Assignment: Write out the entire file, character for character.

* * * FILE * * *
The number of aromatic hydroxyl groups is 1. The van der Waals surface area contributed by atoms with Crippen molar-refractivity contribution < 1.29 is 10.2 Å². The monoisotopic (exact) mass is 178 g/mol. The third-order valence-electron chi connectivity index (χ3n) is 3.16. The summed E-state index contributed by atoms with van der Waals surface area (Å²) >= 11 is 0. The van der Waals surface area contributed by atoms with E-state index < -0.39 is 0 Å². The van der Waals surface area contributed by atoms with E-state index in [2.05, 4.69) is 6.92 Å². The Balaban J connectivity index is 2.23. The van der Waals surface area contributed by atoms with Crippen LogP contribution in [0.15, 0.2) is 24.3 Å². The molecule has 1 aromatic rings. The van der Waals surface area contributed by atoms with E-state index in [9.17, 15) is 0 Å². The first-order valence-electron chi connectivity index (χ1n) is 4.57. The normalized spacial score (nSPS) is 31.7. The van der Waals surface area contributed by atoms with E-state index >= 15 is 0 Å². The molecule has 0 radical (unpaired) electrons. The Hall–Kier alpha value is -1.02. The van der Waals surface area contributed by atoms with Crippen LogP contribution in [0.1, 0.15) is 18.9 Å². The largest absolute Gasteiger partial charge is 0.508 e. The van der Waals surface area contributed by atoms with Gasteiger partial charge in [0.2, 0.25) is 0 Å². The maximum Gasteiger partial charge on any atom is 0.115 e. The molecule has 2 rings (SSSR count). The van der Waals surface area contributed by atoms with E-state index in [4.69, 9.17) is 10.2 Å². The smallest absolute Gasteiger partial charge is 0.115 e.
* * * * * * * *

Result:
The number of aromatic hydroxyl groups is 1. The van der Waals surface area contributed by atoms with Crippen molar-refractivity contribution < 1.29 is 10.2 Å². The monoisotopic (exact) mass is 178 g/mol. The third-order valence-electron chi connectivity index (χ3n) is 3.16. The summed E-state index contributed by atoms with van der Waals surface area (Å²) >= 11 is 0. The van der Waals surface area contributed by atoms with E-state index < -0.39 is 0 Å². The van der Waals surface area contributed by atoms with E-state index in [2.05, 4.69) is 6.92 Å². The Balaban J connectivity index is 2.23. The van der Waals surface area contributed by atoms with Crippen LogP contribution in [0.15, 0.2) is 24.3 Å². The molecule has 1 aromatic rings. The van der Waals surface area contributed by atoms with E-state index in [9.17, 15) is 0 Å². The first-order valence-electron chi connectivity index (χ1n) is 4.57. The normalized spacial score (nSPS) is 31.7. The van der Waals surface area contributed by atoms with E-state index >= 15 is 0 Å². The molecule has 0 radical (unpaired) electrons. The Hall–Kier alpha value is -1.02. The van der Waals surface area contributed by atoms with Crippen LogP contribution in [0.1, 0.15) is 18.9 Å². The largest absolute Gasteiger partial charge is 0.508 e. The van der Waals surface area contributed by atoms with Gasteiger partial charge in [0.2, 0.25) is 0 Å². The maximum Gasteiger partial charge on any atom is 0.115 e. The molecule has 2 rings (SSSR count). The van der Waals surface area contributed by atoms with E-state index in [4.69, 9.17) is 10.2 Å². The smallest absolute Gasteiger partial charge is 0.115 e.